Yet, there is reason to worry about the leadership characteristics and temperaments of the Davos Leadership. Magneto may inspire great confidence in mutants and Apocalypse assuredly fetches awe, but neither man has shown much in the way of prudence throughout of the course of their lives (both have tried to conquer the world on a number of occasions). We don’t need to go through the litany of acts committed by both characters throughout the course of their careers, as the pages of HoX/PoX and the current X-books demonstrate that their core character flaws are still on display.
Morgenthau stressed that a leader must show determination and courage, they must also demonstrate “prudence” and “virtue” when making leadership decisions (Morgenthau 1954 & Morgenthau 1960). Political wisdom, in Morgenthau’s interpretation, meant a leader understood that there was a limited amount any state could achieve, and that compromise and flexibility are core characteristics needed to advance the interests of one’s country. This is where we should fear for the people of Krokoa. There is little doubt that all three of the Davos Leaders are intelligent and courageous, but they also seem very unwilling to compromise. At the beginning of Krakoa’s foreign relations, we see Magneto tell humans that mutants are their new gods. We have Apocalypse in X-Men #4 telling humans that they have no right to say his true name; that belongs only to mutants. They make very few attempts to appear equals to other states, even though that is their major demand. Rather, they appear to be projecting their own elevated sense of self in a way that is unlikely to produce positive results in global negotiations.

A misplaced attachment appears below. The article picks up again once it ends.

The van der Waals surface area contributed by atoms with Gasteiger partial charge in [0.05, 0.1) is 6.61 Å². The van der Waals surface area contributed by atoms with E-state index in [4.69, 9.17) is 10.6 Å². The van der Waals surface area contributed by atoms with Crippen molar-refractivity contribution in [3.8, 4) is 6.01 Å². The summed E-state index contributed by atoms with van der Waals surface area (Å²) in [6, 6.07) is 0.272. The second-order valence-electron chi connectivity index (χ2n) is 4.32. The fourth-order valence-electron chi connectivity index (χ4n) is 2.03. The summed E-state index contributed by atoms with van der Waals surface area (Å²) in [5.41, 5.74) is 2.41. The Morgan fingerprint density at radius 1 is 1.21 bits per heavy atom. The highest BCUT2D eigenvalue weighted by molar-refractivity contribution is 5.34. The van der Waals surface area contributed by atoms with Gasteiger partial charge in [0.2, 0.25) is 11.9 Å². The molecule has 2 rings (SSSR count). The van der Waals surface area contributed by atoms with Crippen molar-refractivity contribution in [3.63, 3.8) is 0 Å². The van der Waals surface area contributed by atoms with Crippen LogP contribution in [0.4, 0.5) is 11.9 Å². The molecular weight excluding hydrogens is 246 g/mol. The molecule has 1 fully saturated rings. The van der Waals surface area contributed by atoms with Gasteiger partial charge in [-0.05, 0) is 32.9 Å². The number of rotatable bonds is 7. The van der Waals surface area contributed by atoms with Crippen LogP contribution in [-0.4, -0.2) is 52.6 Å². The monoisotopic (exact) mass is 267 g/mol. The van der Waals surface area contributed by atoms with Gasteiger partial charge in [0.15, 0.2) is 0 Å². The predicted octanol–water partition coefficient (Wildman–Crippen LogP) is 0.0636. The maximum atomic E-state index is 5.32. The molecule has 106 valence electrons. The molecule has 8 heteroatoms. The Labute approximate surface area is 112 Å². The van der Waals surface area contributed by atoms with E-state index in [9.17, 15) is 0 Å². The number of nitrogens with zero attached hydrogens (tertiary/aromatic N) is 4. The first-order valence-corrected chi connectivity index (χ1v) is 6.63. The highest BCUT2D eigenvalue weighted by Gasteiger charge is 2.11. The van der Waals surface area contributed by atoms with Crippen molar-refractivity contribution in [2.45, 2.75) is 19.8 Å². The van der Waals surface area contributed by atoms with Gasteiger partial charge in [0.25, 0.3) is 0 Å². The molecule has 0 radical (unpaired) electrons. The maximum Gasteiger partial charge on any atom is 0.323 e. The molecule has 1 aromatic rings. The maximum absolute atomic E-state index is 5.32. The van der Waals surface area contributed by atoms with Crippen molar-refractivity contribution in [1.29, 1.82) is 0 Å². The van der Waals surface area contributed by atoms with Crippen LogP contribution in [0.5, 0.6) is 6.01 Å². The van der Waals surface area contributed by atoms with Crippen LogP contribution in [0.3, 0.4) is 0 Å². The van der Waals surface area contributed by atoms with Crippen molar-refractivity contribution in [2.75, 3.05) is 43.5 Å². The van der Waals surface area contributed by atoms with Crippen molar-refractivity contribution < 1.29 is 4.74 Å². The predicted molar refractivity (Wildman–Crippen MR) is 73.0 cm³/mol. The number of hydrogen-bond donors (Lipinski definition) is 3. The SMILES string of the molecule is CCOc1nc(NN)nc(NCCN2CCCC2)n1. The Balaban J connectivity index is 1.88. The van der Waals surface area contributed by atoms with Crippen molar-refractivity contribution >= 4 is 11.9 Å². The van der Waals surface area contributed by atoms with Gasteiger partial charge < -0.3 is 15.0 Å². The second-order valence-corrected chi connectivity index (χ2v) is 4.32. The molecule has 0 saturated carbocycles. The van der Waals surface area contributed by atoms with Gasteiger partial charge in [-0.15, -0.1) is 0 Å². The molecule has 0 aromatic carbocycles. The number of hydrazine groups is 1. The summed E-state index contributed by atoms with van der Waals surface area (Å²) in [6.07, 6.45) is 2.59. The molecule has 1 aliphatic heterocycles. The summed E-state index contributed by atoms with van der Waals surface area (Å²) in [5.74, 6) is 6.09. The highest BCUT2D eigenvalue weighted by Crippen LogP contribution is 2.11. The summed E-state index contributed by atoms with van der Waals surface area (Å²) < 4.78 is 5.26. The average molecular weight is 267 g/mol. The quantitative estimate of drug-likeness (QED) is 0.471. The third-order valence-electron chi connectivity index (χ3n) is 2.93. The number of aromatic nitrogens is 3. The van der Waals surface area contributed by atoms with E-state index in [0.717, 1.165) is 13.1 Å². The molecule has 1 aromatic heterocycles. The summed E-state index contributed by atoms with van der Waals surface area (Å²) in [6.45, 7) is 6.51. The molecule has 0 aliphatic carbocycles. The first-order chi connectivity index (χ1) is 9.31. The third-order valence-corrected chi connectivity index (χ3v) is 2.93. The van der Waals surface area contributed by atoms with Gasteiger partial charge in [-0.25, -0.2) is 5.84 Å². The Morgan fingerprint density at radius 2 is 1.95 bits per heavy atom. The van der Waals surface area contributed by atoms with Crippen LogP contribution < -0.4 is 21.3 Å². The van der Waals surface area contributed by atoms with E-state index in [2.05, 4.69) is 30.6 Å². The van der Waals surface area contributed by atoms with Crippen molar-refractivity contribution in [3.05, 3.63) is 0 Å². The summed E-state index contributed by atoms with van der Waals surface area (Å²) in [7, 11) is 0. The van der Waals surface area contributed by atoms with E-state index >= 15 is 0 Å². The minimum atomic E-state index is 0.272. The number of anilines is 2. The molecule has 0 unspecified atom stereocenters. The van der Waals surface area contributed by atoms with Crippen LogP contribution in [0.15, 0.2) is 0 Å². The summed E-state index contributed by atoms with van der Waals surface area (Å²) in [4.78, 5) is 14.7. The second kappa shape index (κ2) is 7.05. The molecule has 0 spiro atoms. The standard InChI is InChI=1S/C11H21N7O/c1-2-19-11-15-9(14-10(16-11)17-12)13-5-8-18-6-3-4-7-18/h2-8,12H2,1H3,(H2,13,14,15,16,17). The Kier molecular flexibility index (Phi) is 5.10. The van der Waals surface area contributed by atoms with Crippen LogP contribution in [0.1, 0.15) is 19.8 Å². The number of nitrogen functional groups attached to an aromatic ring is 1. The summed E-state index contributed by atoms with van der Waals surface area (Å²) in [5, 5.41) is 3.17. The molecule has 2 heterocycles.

Clearly, there are good reasons for the detached and demanding approach these three have taken in recent issues. There has been a successful attempt at Xavier’s life and a hit team sent to kill them at the Davos Conference. Perhaps this show of strength and bravado is just a first step towards establishing a more equal relationship with other world leaders. Unfortunately, the historical track record of these three leaders does not support the theory that they will be able to check their ambitious aspirations for the sake of normalcy with humans.
These three leader do have one thing that Morgenthau noted as important to good leadership: foresight (Morgenthau 1948, 1951). Not only have they learned from the previous lives of Moira MacTaggert, Apocalypse has literally lived thousands of years (he boasts of causing the end of the Bronze Age in X-Men #4 will in negotiations). Biao Zhang interprets Morgenthau’s use of foresight as “the ability to see ahead and take the long-term view: leaderships would need to anticipate the adversary’s action, analyze emerging threats, address new configurations of interest emerging from the current situation, and accordingly prepare themselves for future threats” (Zhang 2017). The mutants have an incredible resource at their disposal that puts them in an incredible position of strength in this regard. If Krakoa’s leaders are able to avoid demanding too much from mankind (and the mutants of Krakoa as well), they may have the skills necessary to their state a success.
Hickman, J., Larraz, P., Silva, R., Gracia, M., Curiel, D., Benedetto, A. and Cowles, C. (2019). House of X / Powers of X. 1st ed. New York: Marvel.
Morgenthau, H.J. 1948. Politics among Nations, 1st ed. New York: Alfred A. Knopf.
Morgenthau, H.J. 1951. In Defense of the National Interest. New York: Alfred A. Knopf.
Morgenthau, H.J. 1960. The Purpose of American Politics. New York: Alfred A. Knopf.
Zhang, B. Hans Morgenthau, Realist Theory of International Leadership, and the Future of Global Order. Chin. Polit. Sci. Rev. 2, 512–530 (2017) doi:10.1007/s41111-017-0080-0